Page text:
During his tenure with the Sheriff's Office he served on the Pinal County Mobile Field Force, Critical Incident Stress Management Team, International Law Enforcement Educator's and Trainers Association, Arizona Child Abduction Response Team, Arizona Missing Persons Investigators Association, International Association of Cyber and Economic Crimes Professionals, and the High Technology Investigators Association. He is a Domestic Violence trainer, and a court-recognized expert in age estimation of child exploitation images. He has a General Instructor's Certification from Arizona POST, and trained at the Central Arizona Regional Law Officer Training Academy from 2005-2011. He then obtained his Bachelor's of Science in Justice Studies, and a Master of Arts in Criminal Justice from Arizona State University, where he was an Honor's Instructor from 2015-2022. He was a member of Alphi Phi Sigma, and the Arizona Justice Educators Association.
He has been featured on the Catfish Cops and Badge Boys podcasts, among others, as well as multiple news pieces and print news articles. Randall has presented at local and national conferences and for numerous school and civic organizations on matters of child safety. He is available to speak about many child safety topics. Beyond criminal justice and teaching, Randall is a Star Wars super-fan, as a member of the 501st charity costuming organization. He has participated in charity events with the 501st, including the Arizona MS Walk, numerous children's hospital visits, and was even on Costa Rican television trooping as Darth Vader for their national children's charity, Teleton. He was published in the anthology Understanding and Preventing Community Violence and has published the memoirs of his great-grandfather in Hellbent for California. His own memoirs about his time investigating child crimes and Internet Crimes Against Children, Cyber Creeps, is available on Amazon!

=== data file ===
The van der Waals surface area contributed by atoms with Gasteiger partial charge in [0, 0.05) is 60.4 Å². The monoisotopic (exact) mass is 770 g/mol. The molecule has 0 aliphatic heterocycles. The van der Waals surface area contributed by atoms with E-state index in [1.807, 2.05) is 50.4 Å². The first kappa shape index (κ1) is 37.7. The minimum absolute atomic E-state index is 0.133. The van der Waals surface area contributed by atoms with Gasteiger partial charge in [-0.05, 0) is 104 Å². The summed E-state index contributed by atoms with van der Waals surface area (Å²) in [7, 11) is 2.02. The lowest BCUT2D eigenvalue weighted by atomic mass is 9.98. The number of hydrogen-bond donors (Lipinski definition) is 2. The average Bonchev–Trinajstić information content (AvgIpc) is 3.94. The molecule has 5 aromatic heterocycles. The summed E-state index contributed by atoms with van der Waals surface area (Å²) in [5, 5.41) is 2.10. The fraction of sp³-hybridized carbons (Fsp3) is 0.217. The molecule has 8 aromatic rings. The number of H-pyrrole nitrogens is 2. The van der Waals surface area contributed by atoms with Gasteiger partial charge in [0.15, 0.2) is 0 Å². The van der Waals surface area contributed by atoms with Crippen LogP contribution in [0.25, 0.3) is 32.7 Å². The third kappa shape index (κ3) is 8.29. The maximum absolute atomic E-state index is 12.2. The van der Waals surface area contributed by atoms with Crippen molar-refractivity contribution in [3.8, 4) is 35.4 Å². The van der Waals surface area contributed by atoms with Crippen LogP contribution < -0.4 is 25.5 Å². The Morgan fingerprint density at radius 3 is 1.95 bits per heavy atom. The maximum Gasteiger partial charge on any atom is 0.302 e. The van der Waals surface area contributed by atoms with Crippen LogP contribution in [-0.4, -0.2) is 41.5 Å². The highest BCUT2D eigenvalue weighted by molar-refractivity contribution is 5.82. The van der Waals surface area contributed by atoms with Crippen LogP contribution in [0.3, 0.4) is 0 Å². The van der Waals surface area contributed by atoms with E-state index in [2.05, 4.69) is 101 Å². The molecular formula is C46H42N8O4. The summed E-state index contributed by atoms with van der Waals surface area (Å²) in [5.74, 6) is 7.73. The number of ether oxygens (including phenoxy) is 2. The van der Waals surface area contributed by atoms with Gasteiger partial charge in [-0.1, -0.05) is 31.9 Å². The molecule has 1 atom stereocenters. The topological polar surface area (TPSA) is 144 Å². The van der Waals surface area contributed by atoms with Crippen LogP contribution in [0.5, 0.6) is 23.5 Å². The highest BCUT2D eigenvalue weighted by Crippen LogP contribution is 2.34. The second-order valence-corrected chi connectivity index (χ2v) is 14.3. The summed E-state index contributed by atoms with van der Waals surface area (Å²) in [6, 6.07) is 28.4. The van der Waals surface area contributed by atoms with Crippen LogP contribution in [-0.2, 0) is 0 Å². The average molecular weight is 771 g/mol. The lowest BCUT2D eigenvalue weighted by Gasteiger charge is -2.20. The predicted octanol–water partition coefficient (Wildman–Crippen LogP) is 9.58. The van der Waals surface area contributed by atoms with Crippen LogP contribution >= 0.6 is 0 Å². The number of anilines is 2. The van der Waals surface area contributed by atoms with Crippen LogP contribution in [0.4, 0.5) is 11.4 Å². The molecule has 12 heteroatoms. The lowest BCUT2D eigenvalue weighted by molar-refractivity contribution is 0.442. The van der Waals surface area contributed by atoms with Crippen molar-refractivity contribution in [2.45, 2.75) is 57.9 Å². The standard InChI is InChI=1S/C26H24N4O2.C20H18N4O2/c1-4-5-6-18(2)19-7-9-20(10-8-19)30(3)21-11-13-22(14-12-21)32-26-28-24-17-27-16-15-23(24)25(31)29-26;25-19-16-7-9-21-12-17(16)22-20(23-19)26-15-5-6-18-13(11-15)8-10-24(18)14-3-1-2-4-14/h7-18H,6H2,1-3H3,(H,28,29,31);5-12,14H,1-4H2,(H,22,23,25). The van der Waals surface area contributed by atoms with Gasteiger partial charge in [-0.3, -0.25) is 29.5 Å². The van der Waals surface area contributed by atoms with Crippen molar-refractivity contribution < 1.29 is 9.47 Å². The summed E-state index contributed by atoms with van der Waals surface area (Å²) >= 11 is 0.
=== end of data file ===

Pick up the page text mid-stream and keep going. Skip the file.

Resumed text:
When people think of PTS in law enforcement, the first idea is usually based upon a single traumatic incident. The officer involved shooting, a child death or some other singular incident that shocks the officer to the core. These are easy to understand. Being injured in the line of duty is traumatic. Having to use lethal force often causes trauma. Seeing death, especially of a child, can cause LEOs, especially if they are a parent themselves, to experience severe issues with depression, anxiety and other trauma responses. But what is often not considered, because of the gradual and insidious nature, is the recurrent trauma that builds up over time. Every day LEOs are subjected to the worst of humanity, the most horrific situations, and scenes straight out of a Stephen King story, and are expected to suck it up, and move on to the next call for service.